Smaller Cablers Feel the Pinch

GRAPEVINE, Texas -- The Independent Show -- The ugly economy isn't frowning only on cable big dogs like Comcast Corp. (Nasdaq: CMCSA, CMCSK) and Time Warner Cable Inc. (NYSE: TWC). It's also hiting small and mid-sized operators, which are seeing subscription growth slow, particularly in the category of telephony.

How MSOs are handling the economy was the topic for an opening-day panel at this annual conference dedicated to the economic, technical, and regulatory issues being faced by smaller operators.

WaveDivision Holdings CFO Wayne Shattenkerk said his MSO still managed to add subscribers in the second quarter, but he acknowledged that there was "definitely a slowdown." WaveDivision serves more than 275,000 customers in parts of Washington, Oregon, and California.

Charter Communications Inc. , which is operating under a bankruptcy reorganization that aims to trim $8 billion from the MSO's debt load, started to see the effects of the economy by the third quarter of last year, company senior VP of programming Greg Rigdon said. (See Cable Catchup, Charter Bankruptcy Update , and Charter Turns to Chapter 11.)

Charter is trying to combat that with product bundles that reduce the monthly nut but has started to witness "cord-shaving," the company's own term for customers who don't cut the cord completely, but are tightening their belts by downgrading their levels of video service. Rigdon said the bulk of that is occurring in the premium video service category (think HBO, Showtime, and Starz), and with some digital video packages.

Charter intends to address that with more gusto after it emerges from bankruptcy and capex constraints are lifted somewhat. Plans include migrating more subs to digital video services and beefing up its on-demand access to primetime shows. Rigdon said Charter is also thinking about getting involved in authentication, a process Comcast is using for On Demand Online, its initial Web TV technology trial. (See Time Warner, Comcast Team Up for TV Everywhere.)

CableOne isn't immune to a bad economy, but it is seeing a "slight uptick" from subscribers defecting from Dish Network LLC (Nasdaq: DISH), said Jerry McKenna, the MSO's chief sales and marketing officer. "DirecTV is growing share; Dish is not."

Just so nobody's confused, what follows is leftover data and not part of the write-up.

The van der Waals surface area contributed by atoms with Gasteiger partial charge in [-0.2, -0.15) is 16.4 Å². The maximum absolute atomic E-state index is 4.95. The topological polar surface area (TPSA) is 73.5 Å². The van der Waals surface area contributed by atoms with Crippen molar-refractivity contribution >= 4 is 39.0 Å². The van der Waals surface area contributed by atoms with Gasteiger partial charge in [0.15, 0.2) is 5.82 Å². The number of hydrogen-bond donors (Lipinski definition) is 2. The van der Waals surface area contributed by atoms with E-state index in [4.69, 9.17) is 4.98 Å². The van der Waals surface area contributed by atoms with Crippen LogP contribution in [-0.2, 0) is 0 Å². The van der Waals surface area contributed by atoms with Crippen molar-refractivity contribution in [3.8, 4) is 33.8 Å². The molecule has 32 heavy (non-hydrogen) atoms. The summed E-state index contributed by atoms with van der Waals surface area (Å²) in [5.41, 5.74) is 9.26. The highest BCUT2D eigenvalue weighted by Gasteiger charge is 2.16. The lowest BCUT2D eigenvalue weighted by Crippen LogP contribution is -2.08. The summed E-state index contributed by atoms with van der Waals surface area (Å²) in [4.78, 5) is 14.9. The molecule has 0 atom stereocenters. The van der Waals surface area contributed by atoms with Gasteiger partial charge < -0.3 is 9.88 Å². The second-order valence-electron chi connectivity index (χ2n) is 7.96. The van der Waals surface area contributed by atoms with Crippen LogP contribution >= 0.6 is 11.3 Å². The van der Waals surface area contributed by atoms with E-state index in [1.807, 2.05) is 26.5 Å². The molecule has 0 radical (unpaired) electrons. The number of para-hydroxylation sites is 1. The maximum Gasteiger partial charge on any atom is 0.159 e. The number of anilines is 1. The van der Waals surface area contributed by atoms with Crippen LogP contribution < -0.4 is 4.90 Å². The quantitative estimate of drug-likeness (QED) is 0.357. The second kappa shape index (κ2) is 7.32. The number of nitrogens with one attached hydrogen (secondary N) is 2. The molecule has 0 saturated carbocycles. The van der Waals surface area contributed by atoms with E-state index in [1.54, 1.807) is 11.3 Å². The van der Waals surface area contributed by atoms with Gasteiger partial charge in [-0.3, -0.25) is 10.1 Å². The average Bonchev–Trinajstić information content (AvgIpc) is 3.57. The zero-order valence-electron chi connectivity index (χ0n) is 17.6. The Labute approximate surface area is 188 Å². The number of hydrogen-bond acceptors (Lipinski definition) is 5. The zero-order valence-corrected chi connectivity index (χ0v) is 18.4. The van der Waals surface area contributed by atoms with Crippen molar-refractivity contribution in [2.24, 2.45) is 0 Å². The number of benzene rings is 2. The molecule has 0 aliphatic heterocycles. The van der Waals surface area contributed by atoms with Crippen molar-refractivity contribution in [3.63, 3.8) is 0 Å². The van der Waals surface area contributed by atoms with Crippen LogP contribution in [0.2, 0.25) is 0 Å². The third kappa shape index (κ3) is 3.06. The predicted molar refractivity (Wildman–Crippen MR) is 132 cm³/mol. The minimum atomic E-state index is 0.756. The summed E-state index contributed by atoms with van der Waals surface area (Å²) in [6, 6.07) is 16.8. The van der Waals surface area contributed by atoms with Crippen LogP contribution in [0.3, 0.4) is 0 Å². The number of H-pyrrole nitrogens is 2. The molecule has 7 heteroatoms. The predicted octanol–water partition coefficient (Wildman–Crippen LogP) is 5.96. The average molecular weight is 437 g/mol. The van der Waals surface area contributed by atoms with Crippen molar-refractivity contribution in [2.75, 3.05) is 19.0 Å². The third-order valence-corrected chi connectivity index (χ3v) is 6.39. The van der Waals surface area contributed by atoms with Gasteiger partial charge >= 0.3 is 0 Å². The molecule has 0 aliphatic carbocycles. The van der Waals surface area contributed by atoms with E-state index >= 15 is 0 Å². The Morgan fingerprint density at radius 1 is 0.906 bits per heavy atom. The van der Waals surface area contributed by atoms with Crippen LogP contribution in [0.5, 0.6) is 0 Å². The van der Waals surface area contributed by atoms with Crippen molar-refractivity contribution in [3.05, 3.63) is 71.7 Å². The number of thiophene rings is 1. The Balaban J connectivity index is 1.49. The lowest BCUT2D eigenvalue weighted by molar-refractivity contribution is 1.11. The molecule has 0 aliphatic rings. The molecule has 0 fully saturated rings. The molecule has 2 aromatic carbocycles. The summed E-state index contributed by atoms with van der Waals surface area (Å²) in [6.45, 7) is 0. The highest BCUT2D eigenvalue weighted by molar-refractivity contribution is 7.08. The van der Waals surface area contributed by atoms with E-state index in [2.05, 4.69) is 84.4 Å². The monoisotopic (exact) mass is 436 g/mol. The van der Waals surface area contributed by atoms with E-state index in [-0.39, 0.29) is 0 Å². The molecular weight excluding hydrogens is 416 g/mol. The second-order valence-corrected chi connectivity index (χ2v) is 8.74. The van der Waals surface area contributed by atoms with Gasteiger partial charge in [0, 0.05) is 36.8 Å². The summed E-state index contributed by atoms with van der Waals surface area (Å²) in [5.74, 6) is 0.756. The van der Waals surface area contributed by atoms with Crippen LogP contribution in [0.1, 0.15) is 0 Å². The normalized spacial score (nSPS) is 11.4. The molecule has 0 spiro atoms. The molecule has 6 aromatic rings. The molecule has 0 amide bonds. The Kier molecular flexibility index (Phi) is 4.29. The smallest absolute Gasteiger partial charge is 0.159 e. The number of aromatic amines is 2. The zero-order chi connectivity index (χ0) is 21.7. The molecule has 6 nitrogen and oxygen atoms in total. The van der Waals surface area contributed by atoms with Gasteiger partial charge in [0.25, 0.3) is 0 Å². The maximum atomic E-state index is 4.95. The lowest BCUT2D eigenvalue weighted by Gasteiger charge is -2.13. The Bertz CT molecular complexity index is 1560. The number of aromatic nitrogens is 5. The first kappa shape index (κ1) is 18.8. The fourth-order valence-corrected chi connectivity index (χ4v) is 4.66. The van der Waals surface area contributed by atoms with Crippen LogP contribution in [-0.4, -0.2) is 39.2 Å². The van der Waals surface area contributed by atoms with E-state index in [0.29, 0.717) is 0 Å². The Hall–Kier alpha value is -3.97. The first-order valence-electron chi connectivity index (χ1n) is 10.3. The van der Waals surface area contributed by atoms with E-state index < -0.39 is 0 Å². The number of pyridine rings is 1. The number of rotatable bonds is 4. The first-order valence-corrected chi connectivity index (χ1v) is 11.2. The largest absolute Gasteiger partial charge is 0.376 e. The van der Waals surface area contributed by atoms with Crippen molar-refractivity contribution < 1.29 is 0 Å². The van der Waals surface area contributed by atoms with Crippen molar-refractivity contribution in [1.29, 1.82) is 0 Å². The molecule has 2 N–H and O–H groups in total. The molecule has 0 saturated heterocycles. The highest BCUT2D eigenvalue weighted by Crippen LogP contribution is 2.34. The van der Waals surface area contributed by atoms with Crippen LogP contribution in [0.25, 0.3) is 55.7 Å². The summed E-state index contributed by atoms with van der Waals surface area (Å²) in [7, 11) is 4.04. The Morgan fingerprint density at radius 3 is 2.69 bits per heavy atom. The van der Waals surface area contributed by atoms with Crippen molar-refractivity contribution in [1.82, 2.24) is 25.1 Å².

Although operators are still seeing growth (albeit slower year-on-year growth) in most new service areas, most MSOs on the panel agreed that they are seeing a stall in their local landline phone businesses, partly because consumers are growing more and more comfortable with the idea of using a wireless phone as their primary voice connection.

"Phone is where we saw the most dramatic slowdown in our growth," WaveDivision's Schattenkerk said. He noted that Wave also saw DVR sales dip in the second quarter, but he isn't sure if that was due to the economy or because the product category had reached a saturation point. "We've been deploying those [DVRs] aggressively."

Phone sales at CableOne "have been a little bit sluggish," McKenna acknowledged, noting that the MSO is trying to fix that by selling new bundled discounts that emphasize the phone service, and attacking the broader economic challenge with a 24-month price guarantee. McKenna said that's been a hit among subscribers with fixed incomes, with about 20 percent of the MSO's new subscribers taking the price-lock option.

Stimulating questions
Only one MSO on the panel had firm intentions to apply for a piece of the $7.2 billion in American Recovery and Reinvestment Act funds that are up for grabs. (See FCC Boots Up National Broadband Plan .)

Schattenkerk said WaveDivision has indentified some projects to help provide broadband access to underserved areas and to address "middle-mile" issues that prevent some operators from delivering fast speeds to regions that are miles away from existing facilities.

Bob Ormberg, the VP of content and product management of General Communication Inc. (GCI) (Nasdaq: GNCMA), is looking at the stimulus situation closely since the Alaska-based operator serves plenty of rural areas, but it's considering ways to reach consumers there without satellite or fiber.

CableOne and Charter are likewise on the sidelines. "It's a little unclear how we can benefit from it," McKenna said.

— Jeff Baumgartner, Site Editor, Cable Digital News

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